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Premise A

When talking about "Column Major" matrices in linear memory, columns are specified one after another, such that the first 4 entries in memory correspond to the first column in the matrix. "Row Major" matrices, on the other hand, are understood to specify rows one after another, such that the first 4 entries in memory specify the first row of the matrix.


A GLKMatrix4 looks like this:

union _GLKMatrix4
{
    struct
    {
        float m00, m01, m02, m03;
        float m10, m11, m12, m13;
        float m20, m21, m22, m23;
        float m30, m31, m32, m33;
    };
    float m[16];
}
typedef union _GLKMatrix4 GLKMatrix4;

The documentation on the m member says:

A one-dimensional array of the matrix’s elements in column-major order.

Premise B

A "row" in a GLKMatrix4 is a set of 4 floats declared horizontally ([m00, m01, m02, m03] would be the first "row"). Thus, those entries can be interpreted as mRowCol (m12 would be the entry at row 1, column 2).


If we look at how those GLKMatrix struct members are laid out based on the order of the declarations, we see:

[m00, m01, m02, m03, m10, m11, m12, m13, m20, m21, m22, m23, ...]

Where the first 4 entries clearly represent the first row of the matrix, not the first column.

Conclusion

m is not actually Column Major, and the docs are wrong.


Now, I should note that I don't actually believe the conclusion, but the two premises seem pretty reasonable. Really, I distrust premise B the most, but it seems strange to define a "row" to be vertical and a "column" to be horizontal. Can someone explain this?

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float m00, m01, m02, m03; is the declaration of the first column, even though it "looks like" a row. This is where Premise B falls down. –  bobobobo Sep 17 '12 at 11:02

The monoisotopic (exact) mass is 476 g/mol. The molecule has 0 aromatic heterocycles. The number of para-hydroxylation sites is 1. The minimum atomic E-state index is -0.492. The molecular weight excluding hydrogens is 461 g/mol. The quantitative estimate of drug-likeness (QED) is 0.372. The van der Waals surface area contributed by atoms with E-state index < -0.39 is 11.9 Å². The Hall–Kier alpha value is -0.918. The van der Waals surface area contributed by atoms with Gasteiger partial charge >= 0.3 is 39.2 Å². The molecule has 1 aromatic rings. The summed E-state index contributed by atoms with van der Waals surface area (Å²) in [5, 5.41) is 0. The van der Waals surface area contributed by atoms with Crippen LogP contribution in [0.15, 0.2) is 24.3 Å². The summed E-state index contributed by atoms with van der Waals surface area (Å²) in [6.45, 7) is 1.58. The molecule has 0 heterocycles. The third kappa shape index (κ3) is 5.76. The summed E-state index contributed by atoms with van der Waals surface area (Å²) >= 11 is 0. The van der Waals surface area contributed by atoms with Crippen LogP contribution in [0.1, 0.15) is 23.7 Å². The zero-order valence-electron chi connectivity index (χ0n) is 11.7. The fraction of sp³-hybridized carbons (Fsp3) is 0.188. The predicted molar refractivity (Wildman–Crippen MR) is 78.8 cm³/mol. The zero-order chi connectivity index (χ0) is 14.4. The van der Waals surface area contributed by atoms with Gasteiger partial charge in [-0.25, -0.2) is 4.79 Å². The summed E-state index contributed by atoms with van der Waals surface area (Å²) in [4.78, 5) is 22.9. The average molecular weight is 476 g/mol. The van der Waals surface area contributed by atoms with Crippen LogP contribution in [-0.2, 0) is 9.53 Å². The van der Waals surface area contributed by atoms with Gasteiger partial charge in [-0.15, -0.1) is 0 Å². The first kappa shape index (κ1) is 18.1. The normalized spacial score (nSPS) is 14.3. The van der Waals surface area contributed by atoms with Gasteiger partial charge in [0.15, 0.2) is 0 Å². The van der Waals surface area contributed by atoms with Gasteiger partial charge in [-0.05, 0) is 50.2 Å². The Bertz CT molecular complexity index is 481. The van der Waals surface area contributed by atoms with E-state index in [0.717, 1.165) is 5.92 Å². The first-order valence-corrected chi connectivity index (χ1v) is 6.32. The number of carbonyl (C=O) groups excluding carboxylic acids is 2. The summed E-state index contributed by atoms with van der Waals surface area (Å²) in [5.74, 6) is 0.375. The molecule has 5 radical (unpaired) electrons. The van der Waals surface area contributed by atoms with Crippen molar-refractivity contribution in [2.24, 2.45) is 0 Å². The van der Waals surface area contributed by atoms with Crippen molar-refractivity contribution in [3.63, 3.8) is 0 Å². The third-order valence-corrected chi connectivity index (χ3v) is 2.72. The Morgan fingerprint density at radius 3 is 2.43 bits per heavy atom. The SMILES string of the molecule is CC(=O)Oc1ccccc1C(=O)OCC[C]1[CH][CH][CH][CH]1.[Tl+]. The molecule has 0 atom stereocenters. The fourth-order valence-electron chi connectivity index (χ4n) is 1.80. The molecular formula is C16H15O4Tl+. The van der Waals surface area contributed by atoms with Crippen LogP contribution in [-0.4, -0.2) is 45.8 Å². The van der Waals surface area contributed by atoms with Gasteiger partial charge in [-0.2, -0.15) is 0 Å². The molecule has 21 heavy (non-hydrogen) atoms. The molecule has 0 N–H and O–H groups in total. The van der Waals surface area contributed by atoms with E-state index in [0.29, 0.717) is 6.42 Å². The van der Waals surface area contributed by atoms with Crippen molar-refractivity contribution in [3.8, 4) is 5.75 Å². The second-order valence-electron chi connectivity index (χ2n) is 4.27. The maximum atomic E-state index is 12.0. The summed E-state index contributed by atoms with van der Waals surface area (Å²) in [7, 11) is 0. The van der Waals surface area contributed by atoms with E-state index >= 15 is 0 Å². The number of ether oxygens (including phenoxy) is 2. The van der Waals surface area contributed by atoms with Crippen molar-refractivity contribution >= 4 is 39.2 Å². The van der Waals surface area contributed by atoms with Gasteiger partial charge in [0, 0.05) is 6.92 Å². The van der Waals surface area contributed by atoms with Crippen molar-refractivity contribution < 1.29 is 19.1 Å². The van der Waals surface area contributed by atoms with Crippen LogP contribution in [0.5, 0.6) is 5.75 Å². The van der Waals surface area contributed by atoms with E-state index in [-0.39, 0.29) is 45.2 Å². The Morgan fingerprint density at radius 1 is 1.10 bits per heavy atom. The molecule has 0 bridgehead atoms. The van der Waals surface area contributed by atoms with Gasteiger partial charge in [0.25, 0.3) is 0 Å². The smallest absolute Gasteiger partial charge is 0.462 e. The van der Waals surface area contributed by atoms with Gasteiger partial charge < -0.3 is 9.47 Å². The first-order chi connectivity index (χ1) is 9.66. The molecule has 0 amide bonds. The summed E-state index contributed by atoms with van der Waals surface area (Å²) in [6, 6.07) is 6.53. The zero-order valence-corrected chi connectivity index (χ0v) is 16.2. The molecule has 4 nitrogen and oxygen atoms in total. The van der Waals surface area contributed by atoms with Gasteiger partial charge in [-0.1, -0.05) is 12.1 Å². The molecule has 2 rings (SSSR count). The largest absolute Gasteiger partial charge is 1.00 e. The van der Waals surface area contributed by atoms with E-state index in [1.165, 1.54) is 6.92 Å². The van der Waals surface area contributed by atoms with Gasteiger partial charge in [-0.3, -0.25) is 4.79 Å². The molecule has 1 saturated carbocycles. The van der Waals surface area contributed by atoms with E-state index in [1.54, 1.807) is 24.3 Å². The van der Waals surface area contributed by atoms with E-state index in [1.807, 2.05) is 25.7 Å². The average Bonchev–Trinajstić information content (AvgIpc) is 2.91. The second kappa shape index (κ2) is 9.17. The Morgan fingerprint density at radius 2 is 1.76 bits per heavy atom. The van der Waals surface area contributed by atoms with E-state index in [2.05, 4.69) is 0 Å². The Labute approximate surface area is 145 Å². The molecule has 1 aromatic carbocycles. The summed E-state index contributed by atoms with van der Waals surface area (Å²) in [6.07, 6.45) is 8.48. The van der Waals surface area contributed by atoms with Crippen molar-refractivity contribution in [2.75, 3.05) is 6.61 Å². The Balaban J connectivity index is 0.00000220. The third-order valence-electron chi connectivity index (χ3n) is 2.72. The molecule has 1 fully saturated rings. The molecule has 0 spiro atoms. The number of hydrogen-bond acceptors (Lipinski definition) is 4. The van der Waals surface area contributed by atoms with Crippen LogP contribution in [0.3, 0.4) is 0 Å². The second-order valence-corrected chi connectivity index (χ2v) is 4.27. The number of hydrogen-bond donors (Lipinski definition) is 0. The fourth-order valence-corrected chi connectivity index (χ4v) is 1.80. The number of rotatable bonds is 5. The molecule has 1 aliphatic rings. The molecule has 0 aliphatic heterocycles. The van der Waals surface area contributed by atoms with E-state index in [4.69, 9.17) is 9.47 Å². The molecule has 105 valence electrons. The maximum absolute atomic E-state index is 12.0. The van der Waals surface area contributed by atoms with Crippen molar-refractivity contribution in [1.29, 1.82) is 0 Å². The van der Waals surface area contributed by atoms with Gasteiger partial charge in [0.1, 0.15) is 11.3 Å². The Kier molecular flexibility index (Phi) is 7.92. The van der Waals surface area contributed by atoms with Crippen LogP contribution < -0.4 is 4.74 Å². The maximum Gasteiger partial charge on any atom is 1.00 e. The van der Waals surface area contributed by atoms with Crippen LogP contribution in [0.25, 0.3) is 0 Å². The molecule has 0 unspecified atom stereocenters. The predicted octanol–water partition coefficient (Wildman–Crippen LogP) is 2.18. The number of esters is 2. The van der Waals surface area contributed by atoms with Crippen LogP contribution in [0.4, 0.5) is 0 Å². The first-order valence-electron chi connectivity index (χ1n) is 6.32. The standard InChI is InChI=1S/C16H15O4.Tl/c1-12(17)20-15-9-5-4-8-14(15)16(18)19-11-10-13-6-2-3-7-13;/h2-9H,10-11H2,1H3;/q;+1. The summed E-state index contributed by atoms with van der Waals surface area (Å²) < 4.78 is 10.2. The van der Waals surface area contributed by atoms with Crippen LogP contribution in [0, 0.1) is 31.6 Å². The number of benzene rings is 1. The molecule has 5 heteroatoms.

3 Answers 3

up vote 8 down vote accepted

The declaration is a bit confusing, but the matrix is in column major order. The four rows in the struct represent the columns in the matrix, with m0* being column 0 and m3* being column 3. This is easy to verify, just create a translation matrix and check values m30, m31 and m32 for the translation components.

I am guessing your confusion is coming from the fact that the struct lays out the floats in rows, when they are in fact representing columns.

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1  
That, and that fact that I've always indexed into matrices by thinking m(row)(col), not m(col)(row). Thanks. –  Matt Wilding Mar 13 '12 at 17:32
    
@MattWilding That's exactly what tripped me up. But m(row)(col) is how you access a row major matrix, ie row first, then column. What confuses things is, although MATLAB is "column major", it still has a row-major indexing convention of m(row,col). –  bobobobo Sep 17 '12 at 10:42
    
We tend to think that a variable/member named "mXY" is the element for the X-th row and Y-th column of the matrix, but since the matrix is declared as being column major, the first "subindex" (in this case, X) of each member's name is the column. –  NicolasMiari Oct 1 '13 at 5:59

This comes from the OpenGL specification --

column major